Nate Silver, the editor-in-chief of FiveThirtyEight who is a well-known predictor of political elections, last year said “people underrate the chance that Utah could become a swing state in another couple of cycles.” In 2017, Silver told the Deseret News he’s fascinated by Utah because it looks and breathes like a blue state, even though it’s traditionally red.
He said Utah “increasingly has the markers of a blue state, meaning high education levels, big tech sector, young population. So you can kind of envision a world in eight years, 12 years, 16 years in which Utah behaves more like Colorado or something, right?”
“And this was before COVID,” Brown said.
Add in the pandemic, which Brown said has put these concerning trends for Republicans on “steroids” because of the number of people moving from other states like New York or California and “flooding” Utah.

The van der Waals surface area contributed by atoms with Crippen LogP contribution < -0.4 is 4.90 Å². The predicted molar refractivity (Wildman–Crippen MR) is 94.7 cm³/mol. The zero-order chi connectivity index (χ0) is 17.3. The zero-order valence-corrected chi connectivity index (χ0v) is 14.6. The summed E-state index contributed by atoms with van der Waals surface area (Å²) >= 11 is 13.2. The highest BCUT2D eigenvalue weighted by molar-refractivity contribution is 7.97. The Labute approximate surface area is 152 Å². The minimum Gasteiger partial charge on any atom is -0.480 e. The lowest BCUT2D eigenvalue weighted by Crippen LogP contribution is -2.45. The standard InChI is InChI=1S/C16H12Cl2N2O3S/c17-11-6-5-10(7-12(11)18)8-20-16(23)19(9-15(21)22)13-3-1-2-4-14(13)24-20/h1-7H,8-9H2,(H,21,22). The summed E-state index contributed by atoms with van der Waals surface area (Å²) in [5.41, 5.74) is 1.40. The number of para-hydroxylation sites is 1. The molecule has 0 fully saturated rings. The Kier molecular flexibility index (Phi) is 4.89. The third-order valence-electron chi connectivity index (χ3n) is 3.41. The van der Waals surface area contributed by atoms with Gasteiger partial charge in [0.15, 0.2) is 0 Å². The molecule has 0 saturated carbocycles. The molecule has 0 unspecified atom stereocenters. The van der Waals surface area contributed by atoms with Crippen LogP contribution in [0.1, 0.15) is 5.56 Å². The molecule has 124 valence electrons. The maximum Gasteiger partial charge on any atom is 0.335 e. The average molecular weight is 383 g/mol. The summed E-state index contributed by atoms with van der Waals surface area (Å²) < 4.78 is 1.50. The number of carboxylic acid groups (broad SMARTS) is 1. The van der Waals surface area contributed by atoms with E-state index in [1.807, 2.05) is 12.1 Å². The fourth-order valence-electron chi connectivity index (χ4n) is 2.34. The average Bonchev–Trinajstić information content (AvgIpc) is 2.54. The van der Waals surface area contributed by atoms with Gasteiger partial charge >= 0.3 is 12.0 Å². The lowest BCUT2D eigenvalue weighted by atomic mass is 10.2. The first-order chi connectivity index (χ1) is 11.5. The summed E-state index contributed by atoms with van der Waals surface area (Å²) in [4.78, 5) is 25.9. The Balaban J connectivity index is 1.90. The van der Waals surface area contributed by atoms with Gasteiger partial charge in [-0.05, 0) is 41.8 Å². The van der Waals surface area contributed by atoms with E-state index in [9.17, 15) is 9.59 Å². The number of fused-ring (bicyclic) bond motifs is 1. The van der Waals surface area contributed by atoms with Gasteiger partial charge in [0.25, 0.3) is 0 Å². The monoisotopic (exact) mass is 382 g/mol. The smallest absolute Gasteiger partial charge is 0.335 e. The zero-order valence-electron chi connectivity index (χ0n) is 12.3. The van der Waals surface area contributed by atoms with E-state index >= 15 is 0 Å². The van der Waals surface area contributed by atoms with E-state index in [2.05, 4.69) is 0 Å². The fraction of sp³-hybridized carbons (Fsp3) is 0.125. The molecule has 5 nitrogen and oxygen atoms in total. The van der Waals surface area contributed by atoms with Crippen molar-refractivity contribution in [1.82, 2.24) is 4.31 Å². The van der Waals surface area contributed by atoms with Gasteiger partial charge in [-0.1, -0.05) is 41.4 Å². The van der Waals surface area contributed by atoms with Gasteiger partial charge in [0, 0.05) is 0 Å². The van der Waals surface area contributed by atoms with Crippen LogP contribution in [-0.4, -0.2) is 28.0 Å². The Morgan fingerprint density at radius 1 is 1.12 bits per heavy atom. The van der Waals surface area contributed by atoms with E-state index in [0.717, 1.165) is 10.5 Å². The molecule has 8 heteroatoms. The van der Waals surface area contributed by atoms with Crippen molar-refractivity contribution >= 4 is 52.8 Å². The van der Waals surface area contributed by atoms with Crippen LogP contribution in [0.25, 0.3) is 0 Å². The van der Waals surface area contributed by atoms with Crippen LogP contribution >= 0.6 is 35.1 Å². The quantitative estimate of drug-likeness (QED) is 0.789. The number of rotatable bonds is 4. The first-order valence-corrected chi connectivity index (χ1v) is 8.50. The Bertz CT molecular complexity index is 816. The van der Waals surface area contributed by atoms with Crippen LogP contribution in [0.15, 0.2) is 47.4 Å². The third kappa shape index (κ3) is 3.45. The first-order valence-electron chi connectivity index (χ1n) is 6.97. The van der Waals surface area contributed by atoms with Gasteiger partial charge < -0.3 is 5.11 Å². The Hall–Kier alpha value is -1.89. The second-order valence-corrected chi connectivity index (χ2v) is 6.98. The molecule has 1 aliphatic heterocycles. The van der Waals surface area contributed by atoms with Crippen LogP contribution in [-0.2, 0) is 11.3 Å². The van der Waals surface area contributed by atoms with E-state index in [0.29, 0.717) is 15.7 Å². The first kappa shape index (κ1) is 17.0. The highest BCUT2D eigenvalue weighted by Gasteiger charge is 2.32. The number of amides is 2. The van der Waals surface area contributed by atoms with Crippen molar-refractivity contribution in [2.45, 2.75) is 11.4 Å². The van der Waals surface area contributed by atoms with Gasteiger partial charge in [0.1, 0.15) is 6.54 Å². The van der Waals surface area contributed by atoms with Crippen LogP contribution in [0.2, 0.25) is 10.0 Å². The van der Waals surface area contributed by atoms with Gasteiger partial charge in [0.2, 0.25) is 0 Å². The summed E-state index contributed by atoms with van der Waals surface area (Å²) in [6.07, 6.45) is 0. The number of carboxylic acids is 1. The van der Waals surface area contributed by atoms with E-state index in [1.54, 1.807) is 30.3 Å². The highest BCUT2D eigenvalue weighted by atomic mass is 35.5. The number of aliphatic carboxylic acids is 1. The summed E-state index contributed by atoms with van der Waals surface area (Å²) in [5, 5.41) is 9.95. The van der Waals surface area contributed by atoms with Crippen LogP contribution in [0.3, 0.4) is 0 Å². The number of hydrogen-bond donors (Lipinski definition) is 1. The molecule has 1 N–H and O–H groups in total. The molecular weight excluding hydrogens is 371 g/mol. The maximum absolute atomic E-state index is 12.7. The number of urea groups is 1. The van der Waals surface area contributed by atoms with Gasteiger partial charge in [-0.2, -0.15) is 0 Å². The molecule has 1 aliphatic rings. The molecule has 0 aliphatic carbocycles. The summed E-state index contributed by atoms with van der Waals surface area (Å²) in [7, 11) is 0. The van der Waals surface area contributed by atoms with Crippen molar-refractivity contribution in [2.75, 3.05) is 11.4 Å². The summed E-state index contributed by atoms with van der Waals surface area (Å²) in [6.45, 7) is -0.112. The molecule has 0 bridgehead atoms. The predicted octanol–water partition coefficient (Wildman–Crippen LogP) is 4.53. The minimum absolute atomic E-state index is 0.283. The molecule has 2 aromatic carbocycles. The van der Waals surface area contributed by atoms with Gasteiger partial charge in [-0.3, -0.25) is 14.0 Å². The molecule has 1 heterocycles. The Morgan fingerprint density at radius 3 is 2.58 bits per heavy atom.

“The people coming here ... that may help our economy, but it will definitely have an impact on the political landscape,” Brown said.
So while the Utah GOP for decades has “had the luxury of a super majority,” Brown said assuming that “luxury” will last forever could spell trouble for Utah Republicans.
“The luxury of a super majority can also allow a party to be sloppy and unfocused and still win elections,” Brown said. “My concern is we may not have that luxury in the next five to 10 years. And whether that is the case has everything to do with the party remaining strong and funded.”
Brown said he saw it happen in Arizona last year, where he said a “weak and fractured party focused on infighting” lost in a crucial presidential year and lost a Republican seat in the U.S. Senate.
“My concern is whenever a party becomes weak and unfunded and unfocused and allows itself to engage in infighting, the day follows the night. The party will begin to lose elections,” he said. “And we (in Utah) have not done that in the last few years. We have reversed that trend. But as a party we need to remain vigilant — or else we will go the way of our surrounding states.”